Abstract

We present recent measurements of refractive indices, nonlinear susceptibilities, and isotope shifts important for sum- and difference-frequency mixing through the 71,3S two-photon resonances of Hg. These data are presented in a form that makes it possible to make quick and accurate calculations of index-matching and mixing efficiencies in the low-intensity limit.

© 1987 Optical Society of America

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References

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  1. J. Bokor, R. R. Freeman, R. L. Panock, and J. C. White, “Generation of high-brightness coherent radiation in the vacuum ultraviolet by four-wave parametric oscillation in mercury vapor,” Opt. Lett. 6, 182–184 (1981).
    [CrossRef] [PubMed]
  2. F. S. Tomkins and R. Mahon, “High-efficiency four-wave sum and difference mixing in Hg vapor,” Opt. Lett. 6, 179–181 (1981); R. Mahon and F. S. Tomkins, “Frequency up-conversion to the VUV in Hg vapor,” IEEE J. Quantum Electron. QE-18, 913–920 (1982); F. S. Tomkins and R. Mahon, “Generation of continuously tunable narrow-band radiation from 1220 to 1174 Å in Hg vapor,” Opt. Lett. 7, 304–306 (1982).
    [CrossRef] [PubMed]
  3. R. Hilbig and R. Wallenstein, “Resonant sum and difference frequency mixing in Hg,” IEEE J. Quantum Electron. QE-19, 1759–1770 (1983).
    [CrossRef]
  4. P. R. Herman and B. P. Stoicheff, “Tunable extreme-ultraviolet radiation from 105 to 87.5 nm using Hg vapor,” Opt. Lett. 10, 502–504 (1985).
    [CrossRef] [PubMed]
  5. A. V. Smith and W. J. Alford, “Vacuum ultraviolet oscillator strengths of Hg measured by sum-frequency mixing,” Phys. Rev. A 33, 3172–3180 (1986).
    [CrossRef] [PubMed]
  6. W. J. Alford and A. V. Smith, “Measured third-order susceptibilities and excited state oscillator strengths for atomic mercury,” Phys. Rev. A 36, 641–648 (1987).
    [CrossRef] [PubMed]
  7. A. V. Smith, G. R. Hadley, P. Esherick, and W. J. Alford, “Efficient two-photon resonant frequency conversion in Hg: the effects of amplified spontaneous emission,” submitted to J. Opt. Soc. Am. B.
  8. K. Watanabe and M. Zelikoff, “Absorption coefficients of water vapor in the vacuum ultraviolet,” J. Opt. Soc. Am. 43, 753–755 (1953).
    [CrossRef]
  9. J. F. Rientjes, Nonlinear Optical Parametric Processes in Liquids and Gases (Academic, New York, 1984).
  10. J. F. Ward and G. H. C. New, “Optical third harmonic generation in gases by a focused laser beam,” Phys. Rev. 185, 57–72 (1969).
    [CrossRef]
  11. G. C. Bjorklund, “Effects of focusing on third-order nonlinear processes in isotropic media,” IEEE J. Quantum Electron. QE-11, 287–296 (1975).
    [CrossRef]
  12. R. Mahon, T. J. McIlrath, V. P. Myerscough, and D. W. Koopman, “Third-harmonic generation in argon, krypton, and xenon: bandwidth limitations in the vicinity of Lyman-α,” IEEE J. Quantum Electron. QE-15, 444–451 (1979).
    [CrossRef]
  13. B. D. Fried and S. D. Conte, The Plasma Dispersion Function (Academic, New York, 1961).
  14. S. Gerstenkorn, J. J. Labarthe, and J. Vergès, “Fine and hyperfine structures and isotope shifts in the arc spectrum of mercury,” Phys. Scr. 15, 167–172 (1977).
    [CrossRef]
  15. See Chap. 4 of Ref. 9 for a discussion of efficiency-limiting processes.

1987 (1)

W. J. Alford and A. V. Smith, “Measured third-order susceptibilities and excited state oscillator strengths for atomic mercury,” Phys. Rev. A 36, 641–648 (1987).
[CrossRef] [PubMed]

1986 (1)

A. V. Smith and W. J. Alford, “Vacuum ultraviolet oscillator strengths of Hg measured by sum-frequency mixing,” Phys. Rev. A 33, 3172–3180 (1986).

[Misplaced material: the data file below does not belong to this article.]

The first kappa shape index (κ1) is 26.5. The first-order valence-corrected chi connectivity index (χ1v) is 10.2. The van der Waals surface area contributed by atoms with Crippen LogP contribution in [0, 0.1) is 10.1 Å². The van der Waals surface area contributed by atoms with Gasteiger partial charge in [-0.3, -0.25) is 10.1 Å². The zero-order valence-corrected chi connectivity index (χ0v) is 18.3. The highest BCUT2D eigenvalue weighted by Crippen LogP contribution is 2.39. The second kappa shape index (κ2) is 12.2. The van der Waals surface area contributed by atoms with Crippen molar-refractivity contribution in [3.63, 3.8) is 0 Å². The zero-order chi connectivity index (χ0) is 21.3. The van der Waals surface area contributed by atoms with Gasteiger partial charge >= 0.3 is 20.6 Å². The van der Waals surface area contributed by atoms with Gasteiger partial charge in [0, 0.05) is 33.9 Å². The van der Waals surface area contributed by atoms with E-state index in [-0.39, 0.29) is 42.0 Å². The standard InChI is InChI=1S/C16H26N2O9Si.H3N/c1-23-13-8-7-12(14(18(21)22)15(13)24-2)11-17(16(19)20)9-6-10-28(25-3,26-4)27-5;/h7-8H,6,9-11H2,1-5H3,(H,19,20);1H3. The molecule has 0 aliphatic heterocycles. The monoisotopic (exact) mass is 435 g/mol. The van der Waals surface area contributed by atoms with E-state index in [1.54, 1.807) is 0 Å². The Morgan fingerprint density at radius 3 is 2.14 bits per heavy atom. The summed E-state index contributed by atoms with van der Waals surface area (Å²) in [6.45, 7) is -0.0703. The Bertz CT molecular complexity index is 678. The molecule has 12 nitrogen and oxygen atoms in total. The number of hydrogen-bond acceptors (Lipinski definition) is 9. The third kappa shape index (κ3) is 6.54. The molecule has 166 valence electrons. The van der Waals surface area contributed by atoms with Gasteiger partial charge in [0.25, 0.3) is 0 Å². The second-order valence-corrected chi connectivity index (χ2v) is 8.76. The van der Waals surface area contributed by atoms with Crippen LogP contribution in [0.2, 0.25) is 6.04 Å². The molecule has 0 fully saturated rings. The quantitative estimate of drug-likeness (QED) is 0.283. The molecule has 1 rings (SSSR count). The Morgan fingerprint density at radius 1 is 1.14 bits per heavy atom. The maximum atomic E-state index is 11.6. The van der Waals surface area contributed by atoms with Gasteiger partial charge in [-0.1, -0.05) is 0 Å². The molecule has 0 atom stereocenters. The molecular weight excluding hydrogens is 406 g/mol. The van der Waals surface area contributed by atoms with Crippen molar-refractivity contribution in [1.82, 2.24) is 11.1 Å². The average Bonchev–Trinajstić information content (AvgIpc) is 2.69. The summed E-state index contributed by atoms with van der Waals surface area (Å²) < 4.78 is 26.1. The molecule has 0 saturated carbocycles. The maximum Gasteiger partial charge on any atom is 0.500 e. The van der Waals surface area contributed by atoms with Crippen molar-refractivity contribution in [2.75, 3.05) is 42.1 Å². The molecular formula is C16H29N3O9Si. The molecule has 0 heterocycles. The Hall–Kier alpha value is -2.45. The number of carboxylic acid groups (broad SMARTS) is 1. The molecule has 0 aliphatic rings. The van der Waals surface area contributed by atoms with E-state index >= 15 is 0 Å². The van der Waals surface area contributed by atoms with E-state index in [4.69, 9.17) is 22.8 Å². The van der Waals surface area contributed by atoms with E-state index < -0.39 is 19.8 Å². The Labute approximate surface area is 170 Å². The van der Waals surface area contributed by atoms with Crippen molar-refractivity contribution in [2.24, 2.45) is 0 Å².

[CrossRef] [PubMed]

1985 (1)

1983 (1)

R. Hilbig and R. Wallenstein, “Resonant sum and difference frequency mixing in Hg,” IEEE J. Quantum Electron. QE-19, 1759–1770 (1983).
[CrossRef]

1981 (2)

1979 (1)

R. Mahon, T. J. McIlrath, V. P. Myerscough, and D. W. Koopman, “Third-harmonic generation in argon, krypton, and xenon: bandwidth limitations in the vicinity of Lyman-α,” IEEE J. Quantum Electron. QE-15, 444–451 (1979).
[CrossRef]

1977 (1)

S. Gerstenkorn, J. J. Labarthe, and J. Vergès, “Fine and hyperfine structures and isotope shifts in the arc spectrum of mercury,” Phys. Scr. 15, 167–172 (1977).
[CrossRef]

1975 (1)

G. C. Bjorklund, “Effects of focusing on third-order nonlinear processes in isotropic media,” IEEE J. Quantum Electron. QE-11, 287–296 (1975).
[CrossRef]

1969 (1)

J. F. Ward and G. H. C. New, “Optical third harmonic generation in gases by a focused laser beam,” Phys. Rev. 185, 57–72 (1969).
[CrossRef]

1953 (1)

Alford, W. J.

W. J. Alford and A. V. Smith, “Measured third-order susceptibilities and excited state oscillator strengths for atomic mercury,” Phys. Rev. A 36, 641–648 (1987).
[CrossRef] [PubMed]

A. V. Smith and W. J. Alford, “Vacuum ultraviolet oscillator strengths of Hg measured by sum-frequency mixing,” Phys. Rev. A 33, 3172–3180 (1986).
[CrossRef] [PubMed]

A. V. Smith, G. R. Hadley, P. Esherick, and W. J. Alford, “Efficient two-photon resonant frequency conversion in Hg: the effects of amplified spontaneous emission,” submitted to J. Opt. Soc. Am. B.

Bjorklund, G. C.

G. C. Bjorklund, “Effects of focusing on third-order nonlinear processes in isotropic media,” IEEE J. Quantum Electron. QE-11, 287–296 (1975).
[CrossRef]

Bokor, J.

Conte, S. D.

B. D. Fried and S. D. Conte, The Plasma Dispersion Function (Academic, New York, 1961).

Esherick, P.

A. V. Smith, G. R. Hadley, P. Esherick, and W. J. Alford, “Efficient two-photon resonant frequency conversion in Hg: the effects of amplified spontaneous emission,” submitted to J. Opt. Soc. Am. B.

Freeman, R. R.

Fried, B. D.

B. D. Fried and S. D. Conte, The Plasma Dispersion Function (Academic, New York, 1961).

Gerstenkorn, S.

S. Gerstenkorn, J. J. Labarthe, and J. Vergès, “Fine and hyperfine structures and isotope shifts in the arc spectrum of mercury,” Phys. Scr. 15, 167–172 (1977).
[CrossRef]

Hadley, G. R.

A. V. Smith, G. R. Hadley, P. Esherick, and W. J. Alford, “Efficient two-photon resonant frequency conversion in Hg: the effects of amplified spontaneous emission,” submitted to J. Opt. Soc. Am. B.

Herman, P. R.

Hilbig, R.

R. Hilbig and R. Wallenstein, “Resonant sum and difference frequency mixing in Hg,” IEEE J. Quantum Electron. QE-19, 1759–1770 (1983).
[CrossRef]

Koopman, D. W.